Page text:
You Might Also Like These Food-Related Activities!

A Collection of Apple Learning Activities


Health and PE for Homeschoolers (Printable Nutrition Game)

10 Awesome Ways to Make a Cell Model


If you love this idea, you may want to check out these other resources to help make math fun and tasty!!

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  1. Great ideas! I have a hard time teaching math, I will definitely be trying these this year withmy littles! 😊

  2. I love these ideas. I have my ten year old cook with me. We work on fractions that way. He loves cooking and now he is pretty good at fractions. Best part is you can eat it at the end of the lesson😊.

  3. Thanks for the great ideas! My youngest son is really into playing with the uncooked organic mac&cheese number noodles. I had not even thought of integrating treats into math studies!

  4. So happy I found this article. My daughter struggles a bit with math. I can’t wait to try some of these and make it more fun for her. She is a visual and hands on learner so these will be perfect!
    Thank you!

  5. Great ides! I’ve used M&M’s as rewards as well as grapes., but never for actually counting it out. Thanks for all the great articles 😁

  6. I love this! I have one son who loves to cook, so I am always trying to bring more cooking and math into our homeschool.

  7. I was at a small specialty store last week and found pretzels that are letter shaped. My son loves them so we have been using them to practice spelling and letters. I hadn’t thought to incorporate counting as well!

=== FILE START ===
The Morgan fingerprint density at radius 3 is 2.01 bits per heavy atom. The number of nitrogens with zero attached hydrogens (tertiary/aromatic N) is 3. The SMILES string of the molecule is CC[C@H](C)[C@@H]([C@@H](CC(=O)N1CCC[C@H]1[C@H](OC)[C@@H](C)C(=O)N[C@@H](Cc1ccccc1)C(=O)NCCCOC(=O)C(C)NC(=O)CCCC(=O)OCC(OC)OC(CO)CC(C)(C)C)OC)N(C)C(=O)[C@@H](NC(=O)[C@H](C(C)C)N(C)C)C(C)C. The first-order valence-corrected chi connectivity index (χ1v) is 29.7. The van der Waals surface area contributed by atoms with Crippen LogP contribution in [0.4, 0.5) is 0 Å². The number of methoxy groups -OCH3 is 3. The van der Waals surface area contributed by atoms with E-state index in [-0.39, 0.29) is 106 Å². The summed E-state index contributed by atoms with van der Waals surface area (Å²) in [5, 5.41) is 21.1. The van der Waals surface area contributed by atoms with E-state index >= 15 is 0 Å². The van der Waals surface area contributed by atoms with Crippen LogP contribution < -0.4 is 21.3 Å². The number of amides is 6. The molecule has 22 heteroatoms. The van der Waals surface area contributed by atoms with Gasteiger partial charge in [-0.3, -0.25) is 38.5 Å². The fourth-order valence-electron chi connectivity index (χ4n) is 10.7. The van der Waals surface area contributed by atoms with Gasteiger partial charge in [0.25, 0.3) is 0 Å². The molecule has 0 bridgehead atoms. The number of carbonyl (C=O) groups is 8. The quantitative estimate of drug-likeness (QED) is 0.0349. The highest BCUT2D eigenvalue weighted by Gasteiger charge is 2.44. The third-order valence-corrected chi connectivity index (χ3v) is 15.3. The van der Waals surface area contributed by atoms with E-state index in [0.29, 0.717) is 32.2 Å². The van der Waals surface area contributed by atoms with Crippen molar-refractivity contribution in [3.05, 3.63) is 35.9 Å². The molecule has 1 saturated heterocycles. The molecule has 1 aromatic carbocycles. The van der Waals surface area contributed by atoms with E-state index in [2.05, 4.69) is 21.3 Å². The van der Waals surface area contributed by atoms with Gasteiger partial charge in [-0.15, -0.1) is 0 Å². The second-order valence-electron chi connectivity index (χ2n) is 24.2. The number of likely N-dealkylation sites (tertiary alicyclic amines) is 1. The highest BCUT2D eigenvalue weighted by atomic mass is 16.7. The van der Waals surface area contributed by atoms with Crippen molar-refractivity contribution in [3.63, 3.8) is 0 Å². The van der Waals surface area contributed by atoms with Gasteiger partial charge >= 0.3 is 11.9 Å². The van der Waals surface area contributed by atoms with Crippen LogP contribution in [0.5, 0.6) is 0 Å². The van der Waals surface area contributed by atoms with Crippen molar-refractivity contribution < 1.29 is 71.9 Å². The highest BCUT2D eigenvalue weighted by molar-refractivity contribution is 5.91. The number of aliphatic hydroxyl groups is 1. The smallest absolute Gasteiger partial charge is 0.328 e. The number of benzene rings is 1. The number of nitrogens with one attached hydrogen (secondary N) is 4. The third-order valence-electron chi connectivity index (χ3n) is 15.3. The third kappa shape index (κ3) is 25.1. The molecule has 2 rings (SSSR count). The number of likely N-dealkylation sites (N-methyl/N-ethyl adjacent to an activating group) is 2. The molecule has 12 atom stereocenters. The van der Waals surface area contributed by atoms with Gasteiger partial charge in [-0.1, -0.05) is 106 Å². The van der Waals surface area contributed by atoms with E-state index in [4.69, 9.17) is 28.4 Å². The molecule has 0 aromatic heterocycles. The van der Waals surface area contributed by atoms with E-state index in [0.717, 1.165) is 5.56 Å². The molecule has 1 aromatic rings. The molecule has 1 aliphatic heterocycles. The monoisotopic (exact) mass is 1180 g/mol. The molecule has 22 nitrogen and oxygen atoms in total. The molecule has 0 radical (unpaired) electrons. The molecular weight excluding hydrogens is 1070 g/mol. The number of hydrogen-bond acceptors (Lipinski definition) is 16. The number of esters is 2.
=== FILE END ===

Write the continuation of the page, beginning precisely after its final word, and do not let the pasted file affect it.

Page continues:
8. This was such a great article. Will definitely be using these math activities at home to make it more enjoyable.

  9. We learned shapes with twizzlers.
    Gum drops and toothpicks

    Stick gum drops on the end of toothpicks to make the shapes.
    Twizzlers were for the circles.

  10. We really struggle with math but my oldest is on large multiplication and division. I just can’t seem to make it fun at all.

  11. These are adorable! Each fall we do an apple unit. This will be perfect to tie math right into it! Thank you!

  12. As a pinterest lover this article is a favorite. I love these ideas and learning through playing is probably one of my favorite ways to teach. Thanks for sharing!

  13. I’m gonna have to try this with my daughter. She does not like math at all. I think this will keep her attention. Lol.

  14. I use cooking/baking activities with my math-challenged daughter and it has really made a difference! When she could see why we need math in the real world, it helped her so much. Thanks for these great tips!

  15. My kids all love to help in the kitchen. It is a great way to work on math without them realizing they are actually doing math.

  16. My kids have learned the start of their fractions by baking!! We have a hard time doing most baking projects due to restricted diets but sometimes we just do water measurements but still really fun!!

  17. These are really good ideas! I will for sure be using them with my twins this year, one loves to do math but the other one drags her feet the whole time.